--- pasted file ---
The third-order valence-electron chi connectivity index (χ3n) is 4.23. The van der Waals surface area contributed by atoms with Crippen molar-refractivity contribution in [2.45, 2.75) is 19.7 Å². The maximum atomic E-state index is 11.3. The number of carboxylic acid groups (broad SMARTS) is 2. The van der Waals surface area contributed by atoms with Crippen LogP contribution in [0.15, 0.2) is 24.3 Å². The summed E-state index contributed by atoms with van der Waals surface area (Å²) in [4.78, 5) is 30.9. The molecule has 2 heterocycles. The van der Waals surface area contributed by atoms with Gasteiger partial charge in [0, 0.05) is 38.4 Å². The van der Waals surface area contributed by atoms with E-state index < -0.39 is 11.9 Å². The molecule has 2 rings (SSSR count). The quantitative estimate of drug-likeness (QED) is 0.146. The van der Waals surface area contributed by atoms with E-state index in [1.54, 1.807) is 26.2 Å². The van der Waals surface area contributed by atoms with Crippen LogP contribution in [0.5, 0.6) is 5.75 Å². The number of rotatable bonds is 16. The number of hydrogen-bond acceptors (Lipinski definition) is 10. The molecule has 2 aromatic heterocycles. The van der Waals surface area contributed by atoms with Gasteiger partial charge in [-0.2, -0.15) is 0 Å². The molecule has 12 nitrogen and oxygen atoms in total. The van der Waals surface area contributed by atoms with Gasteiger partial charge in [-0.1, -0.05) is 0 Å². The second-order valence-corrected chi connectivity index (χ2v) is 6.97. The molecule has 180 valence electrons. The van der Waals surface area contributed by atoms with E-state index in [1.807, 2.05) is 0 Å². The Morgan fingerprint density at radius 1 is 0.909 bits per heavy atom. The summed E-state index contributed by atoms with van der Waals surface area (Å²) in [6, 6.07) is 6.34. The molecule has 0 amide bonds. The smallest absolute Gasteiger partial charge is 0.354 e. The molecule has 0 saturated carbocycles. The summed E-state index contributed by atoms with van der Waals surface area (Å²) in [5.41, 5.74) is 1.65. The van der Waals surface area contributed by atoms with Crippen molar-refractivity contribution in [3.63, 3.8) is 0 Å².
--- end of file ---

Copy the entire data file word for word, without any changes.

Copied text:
The third-order valence-electron chi connectivity index (χ3n) is 4.23. The van der Waals surface area contributed by atoms with Crippen molar-refractivity contribution in [2.45, 2.75) is 19.7 Å². The maximum atomic E-state index is 11.3. The number of carboxylic acid groups (broad SMARTS) is 2. The van der Waals surface area contributed by atoms with Crippen LogP contribution in [0.15, 0.2) is 24.3 Å². The summed E-state index contributed by atoms with van der Waals surface area (Å²) in [4.78, 5) is 30.9. The molecule has 2 heterocycles. The van der Waals surface area contributed by atoms with Gasteiger partial charge in [0, 0.05) is 38.4 Å². The van der Waals surface area contributed by atoms with E-state index < -0.39 is 11.9 Å². The molecule has 2 rings (SSSR count). The quantitative estimate of drug-likeness (QED) is 0.146. The van der Waals surface area contributed by atoms with E-state index in [1.54, 1.807) is 26.2 Å². The van der Waals surface area contributed by atoms with Crippen LogP contribution in [0.5, 0.6) is 5.75 Å². The number of rotatable bonds is 16. The number of hydrogen-bond acceptors (Lipinski definition) is 10. The molecule has 2 aromatic heterocycles. The van der Waals surface area contributed by atoms with Gasteiger partial charge in [-0.2, -0.15) is 0 Å². The molecule has 12 nitrogen and oxygen atoms in total. The van der Waals surface area contributed by atoms with Gasteiger partial charge in [-0.1, -0.05) is 0 Å². The second-order valence-corrected chi connectivity index (χ2v) is 6.97. The molecule has 180 valence electrons. The van der Waals surface area contributed by atoms with E-state index in [1.807, 2.05) is 0 Å². The Morgan fingerprint density at radius 1 is 0.909 bits per heavy atom. The summed E-state index contributed by atoms with van der Waals surface area (Å²) in [6, 6.07) is 6.34. The molecule has 0 amide bonds. The smallest absolute Gasteiger partial charge is 0.354 e. The molecule has 0 saturated carbocycles. The summed E-state index contributed by atoms with van der Waals surface area (Å²) in [5.41, 5.74) is 1.65. The van der Waals surface area contributed by atoms with Crippen molar-refractivity contribution in [3.63, 3.8) is 0 Å².